There are two groups of world leaders: those with nuclear weapons, and those with the desire to acquire them.
posted by riviera at 8:33 AM on September 15, 2002


According to the military analyst group Jane's, Russia is particularly concerned about the effect on its economy of lower oil prices:

Moscow has benefited greatly from the restricted supply of Iraqi oil since the Gulf War in 1991. Relatively high -- and stable -- oil prices have given Russia a major economic boost.

However, what the Kremlin fears most is the ousting of Saddam Hussein and his replacement with a US-backed puppet regime. Should such an administration be installed in Baghdad, there is likely to be a marked fall in oil prices as US oil companies are free once again to invest in Iraq's ageing and under-funded industry. While lower oil prices will be welcomed by the US, Russia will be facing difficult economic prospects. From Moscow's perspective, a protracted diplomatic wrangle -- and restricted Iraqi oil output -- would be best.

posted by mediareport at 8:44 AM on September 15, 2002


The Gulf war was about two things: Oil and getting ourselves a platform in the Middle East. While it could be said with a straight face that Iraq is legally subject to attact because there was never a cease fire and the instruments which suspended hostilities have not been lived up to on Iraq's part, that same logic would justify a rapist visitation rights for the child he produced with his victim.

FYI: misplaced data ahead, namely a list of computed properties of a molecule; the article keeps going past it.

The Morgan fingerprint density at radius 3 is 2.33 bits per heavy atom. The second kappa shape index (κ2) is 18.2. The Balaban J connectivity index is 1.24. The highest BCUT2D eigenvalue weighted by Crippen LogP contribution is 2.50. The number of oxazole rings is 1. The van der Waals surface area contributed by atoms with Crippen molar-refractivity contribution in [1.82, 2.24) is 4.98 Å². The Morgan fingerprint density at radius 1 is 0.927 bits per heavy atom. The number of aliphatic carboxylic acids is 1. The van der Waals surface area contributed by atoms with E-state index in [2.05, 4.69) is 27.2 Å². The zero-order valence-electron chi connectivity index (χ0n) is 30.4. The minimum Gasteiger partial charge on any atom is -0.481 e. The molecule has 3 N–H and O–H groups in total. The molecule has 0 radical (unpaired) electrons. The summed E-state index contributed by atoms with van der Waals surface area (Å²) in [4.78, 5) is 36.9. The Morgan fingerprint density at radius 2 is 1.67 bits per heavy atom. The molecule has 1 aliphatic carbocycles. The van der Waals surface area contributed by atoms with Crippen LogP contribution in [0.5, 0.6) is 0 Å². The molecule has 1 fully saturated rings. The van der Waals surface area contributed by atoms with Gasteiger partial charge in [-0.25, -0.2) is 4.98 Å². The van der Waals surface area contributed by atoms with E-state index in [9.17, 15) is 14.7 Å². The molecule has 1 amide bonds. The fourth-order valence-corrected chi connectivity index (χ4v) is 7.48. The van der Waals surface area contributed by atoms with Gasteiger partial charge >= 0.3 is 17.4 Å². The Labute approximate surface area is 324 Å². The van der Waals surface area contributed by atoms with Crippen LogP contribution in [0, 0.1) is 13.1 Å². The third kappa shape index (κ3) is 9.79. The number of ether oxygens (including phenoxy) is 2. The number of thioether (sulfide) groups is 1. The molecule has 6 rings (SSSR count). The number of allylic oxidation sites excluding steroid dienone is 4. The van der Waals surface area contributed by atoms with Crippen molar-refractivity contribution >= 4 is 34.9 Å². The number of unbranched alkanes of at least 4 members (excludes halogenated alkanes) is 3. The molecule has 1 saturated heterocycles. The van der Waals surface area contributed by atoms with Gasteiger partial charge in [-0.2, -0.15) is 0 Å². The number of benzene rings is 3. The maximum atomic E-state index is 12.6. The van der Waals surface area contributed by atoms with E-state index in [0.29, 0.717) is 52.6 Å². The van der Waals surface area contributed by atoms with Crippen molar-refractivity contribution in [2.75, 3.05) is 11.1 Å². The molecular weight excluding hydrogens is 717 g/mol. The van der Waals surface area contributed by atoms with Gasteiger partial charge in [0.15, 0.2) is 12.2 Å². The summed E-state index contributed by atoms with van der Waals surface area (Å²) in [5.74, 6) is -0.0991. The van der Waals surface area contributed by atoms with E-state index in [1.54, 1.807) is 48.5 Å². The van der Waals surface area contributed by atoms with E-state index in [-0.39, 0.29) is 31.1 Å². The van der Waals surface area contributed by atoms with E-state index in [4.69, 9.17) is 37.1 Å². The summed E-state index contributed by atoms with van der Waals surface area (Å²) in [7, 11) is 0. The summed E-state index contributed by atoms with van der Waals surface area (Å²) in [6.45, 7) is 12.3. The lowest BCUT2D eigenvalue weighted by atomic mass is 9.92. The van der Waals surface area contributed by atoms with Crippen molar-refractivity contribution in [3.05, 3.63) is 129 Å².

I am disgusted with how little we have accomplished in our 'war on terrorism' this last year. We have been unable to get revenge or justice or security. Afghanistan now owns us, and we'll spend Billions of dollars and do very little good until we leave and they sort things out for themselves. The same thing will happen in Iraq: they are more civilized and lack the warlord culture, but not long after they are left on their own Islamic fundies or secular dictator-types will take over and we'll be worse off than we are now. If the charges against Iraq are valid reasons for invasion and regime change then why does that not apply to Saudi Arabia, the Center of Islamic Jihad? If we're going to make life and death decisions like this shouldn't we use the same standards of judgement regardless of what country it is?
posted by Mack Twain at 8:48 AM on September 15, 2002